Residence Hall Twitter Accounts

Last night I had a great phone call with one of my UGA classmates, Brittany, about her new job and ideas for her building’s social media presence. After brainstorming together now seemed like the perfect time to share my thoughts on residence hall Twitter accounts. Her staff has a great foundation with a blog, Facebook page, and Twitter account, but they need to be more interactive, especially with their tweets. In this post I focused on ideas for Twitter because during my 2 years as a Graduate Resident I was responsible for updating the Twitter account for @BrumbyHallUGA. I am also really interested in other ideas so please add suggestions in the comments!

Twitter tips for move-in:
Tweet tips up to the week before.
Use a hashtag during move-in.
Hang up posters saying follow us on Twitter.
Offer a contest or prize (hall t-shirts) for retweets and follows.

Twitter tips for the year:
Use Tweetdeck or Hootsuite to schedule tweets for programs.
Tweet pictures at programs inviting residents to join.
Tweet about programs, with event date, location, and time.
Tweet pictures of the program flyer.
Retweet or share information about other offices, organizations, and events on campus.
Answer questions and engage with students online. THIS IS IMPORTANT.
If allowed, give student leaders (hall council publicity chair, resident assistant, etc) access and expectations to assist with Twitter postings
Tweet about breaks, building closings, building changes, fire drills, fire alarms, and anything else that residents may want to know or have questions about.

Lastly, Evan and I did a presentation on social media last fall for hall councils. Check it out!

Do you manage a Twitter account for a residence hall or housing department? What have you learned from that process? What are some of the ways you use the account?

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Yik Yak and Anonymity

“With anonymity comes a lot of responsibility, and college kids have the maturity that it takes to handle those responsibilities,” Buffington said. – Yik Yak chat app stirring up trouble in high schools

Has Yik Yak appeared on your campus yet? Students on campus might be buzzing about this new app, which I have heard described as an anonymous Twitter. Posts are categorized by location and school and not tied to any user or identity. Some claim that anonymous apps are growing in popularity because people are looking “for more fun, less accountability and more privacy online”. Yik Yak provides an anonymous avenue but at the same time is a new tool that bullies can use.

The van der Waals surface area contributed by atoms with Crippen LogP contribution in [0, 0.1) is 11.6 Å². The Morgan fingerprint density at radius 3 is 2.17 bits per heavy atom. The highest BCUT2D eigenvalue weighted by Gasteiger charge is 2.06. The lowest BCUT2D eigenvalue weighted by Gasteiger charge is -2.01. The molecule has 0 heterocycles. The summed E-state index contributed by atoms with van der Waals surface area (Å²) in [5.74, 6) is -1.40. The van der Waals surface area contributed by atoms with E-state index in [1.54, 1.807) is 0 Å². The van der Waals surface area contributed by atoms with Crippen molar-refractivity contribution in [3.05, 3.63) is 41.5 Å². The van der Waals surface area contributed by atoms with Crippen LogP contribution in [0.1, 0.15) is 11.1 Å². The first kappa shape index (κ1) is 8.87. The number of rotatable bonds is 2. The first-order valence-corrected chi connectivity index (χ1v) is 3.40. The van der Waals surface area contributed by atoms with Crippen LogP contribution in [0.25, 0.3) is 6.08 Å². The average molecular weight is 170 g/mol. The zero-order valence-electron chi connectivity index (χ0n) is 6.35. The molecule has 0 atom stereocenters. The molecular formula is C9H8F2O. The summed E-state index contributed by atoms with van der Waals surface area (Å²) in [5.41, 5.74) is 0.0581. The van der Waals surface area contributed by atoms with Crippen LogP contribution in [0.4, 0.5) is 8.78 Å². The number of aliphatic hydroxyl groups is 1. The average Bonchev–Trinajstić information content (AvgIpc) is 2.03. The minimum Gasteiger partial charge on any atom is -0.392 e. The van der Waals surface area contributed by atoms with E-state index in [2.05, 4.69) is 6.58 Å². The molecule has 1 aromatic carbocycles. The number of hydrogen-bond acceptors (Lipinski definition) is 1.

Yik Yak Screenshot

Honestly, I logged on to Yik Yak to find an example for this post and there was not much I wanted to share as an example. A lot of the posts in my area are racist, sexist, or R-rated. Students are using the app to anonymously share information (true or false) about everything from schoolwork to partying to their sex life. They also use it to target other people or organizations. College students do not have the maturity to handle anonymous apps like Buffington said, so what should we do about it?

Yik Yak does not cause or create bullying. Bullying exists (unfortunately) and some have turned to Yik Yak to spread their hateful messages. How do we address bullying on campus and on apps like Yik Yak? Student leaders should encourage positive uses of social media sites. Do not log on to Yik Yak if the content is upsetting, and use your role as a leader or higher education professional to educate others about the negative impacts of bullying behavior, anonymous or not. Yes, anonymous social networks are scary. But we need to work together to address the behavior, not the app.

What do you think of apps like Yik Yak? Do college students have the maturity to handle anonymity as Buffington said in the article linked at the top? Anonymous communication tools are not going away, so let’s address bullying behavior instead of trying to get rid of the app.

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“You should be on Twitter”

Hi – I’m Chandler. And if you did not already know, I’m an enthusiastic fan of Twitter!

Twitter bio for Chandler Thompson